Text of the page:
"Canyon" streets are an example of what leads to the "trapping" of infrared rays normally released by surfaces during the night, and are also obstacles to the circulation of masses of air.
"Canyon" streets are an example of what leads to the "trapping" of infrared rays normally released by surfaces during the night, and are also obstacles to the circulation of masses of air. © F Dugeny, IAU îdF

Zones affected by UHIs using the LCZ approach

Without meteorological or climatological observation data, the chosen approach has been to use the new Local Climate Zones  (LCZ) classification from Iain D. Stewart and Timothy R. Oke to classify urban units according to typomorphology, thermal and radiative behaviour, and potential for air cooling, in order to evaluate their individual climatological influence. This reference system will provide a research foundation for IHU studies and will standardise the exchange of information regarding urban temperature patterns at a global level(6).

One initial methodological challenge was to agree upon a clearly understandable territorial reference entity: the îlot morphologique urbain (IMU), an urban unit roughly equivalent to a city block.  This approach allows researchers to incorporate the descriptive reality of the terrain in question, as opposed to methods that assume a homogenous urban fabric (currently used by many data modelling methods). Defining the contours and primary characteristics of each UHI using urban reference databases has enabled the foundation of a new layer of digital information within the IAU îdF's Geographical Information System (SIG)(7).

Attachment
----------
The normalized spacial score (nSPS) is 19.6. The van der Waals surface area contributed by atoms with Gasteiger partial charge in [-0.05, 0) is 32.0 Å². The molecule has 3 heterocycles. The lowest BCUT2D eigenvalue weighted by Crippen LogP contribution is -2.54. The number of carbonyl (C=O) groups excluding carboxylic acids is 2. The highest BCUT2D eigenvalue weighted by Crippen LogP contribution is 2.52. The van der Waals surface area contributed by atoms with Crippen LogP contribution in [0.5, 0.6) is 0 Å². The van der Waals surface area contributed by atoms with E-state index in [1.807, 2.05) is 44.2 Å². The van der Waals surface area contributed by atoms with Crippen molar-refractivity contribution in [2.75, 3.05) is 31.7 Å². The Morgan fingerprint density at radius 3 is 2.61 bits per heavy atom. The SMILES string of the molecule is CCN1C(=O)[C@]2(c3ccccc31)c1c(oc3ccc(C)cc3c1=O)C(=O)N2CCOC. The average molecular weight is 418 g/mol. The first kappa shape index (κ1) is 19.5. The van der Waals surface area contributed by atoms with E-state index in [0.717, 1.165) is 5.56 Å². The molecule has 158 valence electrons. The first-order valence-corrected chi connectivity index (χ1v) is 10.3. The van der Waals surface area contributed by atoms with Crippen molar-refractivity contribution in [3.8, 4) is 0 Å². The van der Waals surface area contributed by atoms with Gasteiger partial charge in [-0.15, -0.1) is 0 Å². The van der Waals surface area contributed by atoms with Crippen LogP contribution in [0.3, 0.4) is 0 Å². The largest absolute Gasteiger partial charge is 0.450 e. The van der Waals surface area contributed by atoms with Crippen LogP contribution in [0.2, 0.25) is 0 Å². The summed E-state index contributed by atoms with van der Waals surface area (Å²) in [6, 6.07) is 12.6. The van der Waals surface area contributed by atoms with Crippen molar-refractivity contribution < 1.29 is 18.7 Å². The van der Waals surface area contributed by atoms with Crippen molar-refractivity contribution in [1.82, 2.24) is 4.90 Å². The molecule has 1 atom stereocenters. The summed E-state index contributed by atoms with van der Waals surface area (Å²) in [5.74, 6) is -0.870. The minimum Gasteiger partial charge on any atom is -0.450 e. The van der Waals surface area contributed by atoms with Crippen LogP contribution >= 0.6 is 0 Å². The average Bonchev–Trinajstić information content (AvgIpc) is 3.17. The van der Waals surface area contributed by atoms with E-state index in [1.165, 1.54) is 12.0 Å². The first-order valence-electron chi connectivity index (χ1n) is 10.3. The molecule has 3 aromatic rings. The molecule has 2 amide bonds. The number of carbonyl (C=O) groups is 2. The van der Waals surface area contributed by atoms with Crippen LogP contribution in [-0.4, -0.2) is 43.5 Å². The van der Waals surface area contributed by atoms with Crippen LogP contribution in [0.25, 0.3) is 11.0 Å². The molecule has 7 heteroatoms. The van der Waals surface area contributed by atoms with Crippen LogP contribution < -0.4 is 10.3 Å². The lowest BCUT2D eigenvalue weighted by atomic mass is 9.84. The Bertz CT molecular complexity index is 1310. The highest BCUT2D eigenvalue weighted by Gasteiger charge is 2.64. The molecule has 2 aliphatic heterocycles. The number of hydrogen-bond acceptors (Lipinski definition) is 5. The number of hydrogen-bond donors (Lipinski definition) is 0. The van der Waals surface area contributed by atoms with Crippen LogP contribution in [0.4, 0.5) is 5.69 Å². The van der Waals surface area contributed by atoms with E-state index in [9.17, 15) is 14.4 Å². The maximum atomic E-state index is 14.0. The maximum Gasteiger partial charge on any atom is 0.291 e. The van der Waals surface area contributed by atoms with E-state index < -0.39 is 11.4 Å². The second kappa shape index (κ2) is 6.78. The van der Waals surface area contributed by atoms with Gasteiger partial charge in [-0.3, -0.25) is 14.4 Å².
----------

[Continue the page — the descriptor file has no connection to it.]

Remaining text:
Among the forty or so typomorphological indicators calculated for each UHI, a number are retained to help identify the corresponding type of LCZ from the 17 climate zones described in the frame of reference: the predominant use of land, compactness and average height of buildings and effect on urban roughness length, surface permeability rates, water presence, vegetation, etc.

Working from this initial step in the classification of urban units within LCZs, a "theoretical" calculation is undertaken of the 10 determining properties in the creation and intensity of a UHI. The seven properties relating to geometrical characteristics and the nature of surfaces, such as the Sky View Factor (see "Glossary"), are directly or indirectly specified using the attributes of a particular urban unit (IMU). For radiative and thermal properties (such as average albedo and surface capacity to trap and release heat), the fixed values established for each type of LCZ by Steward and Oke are used.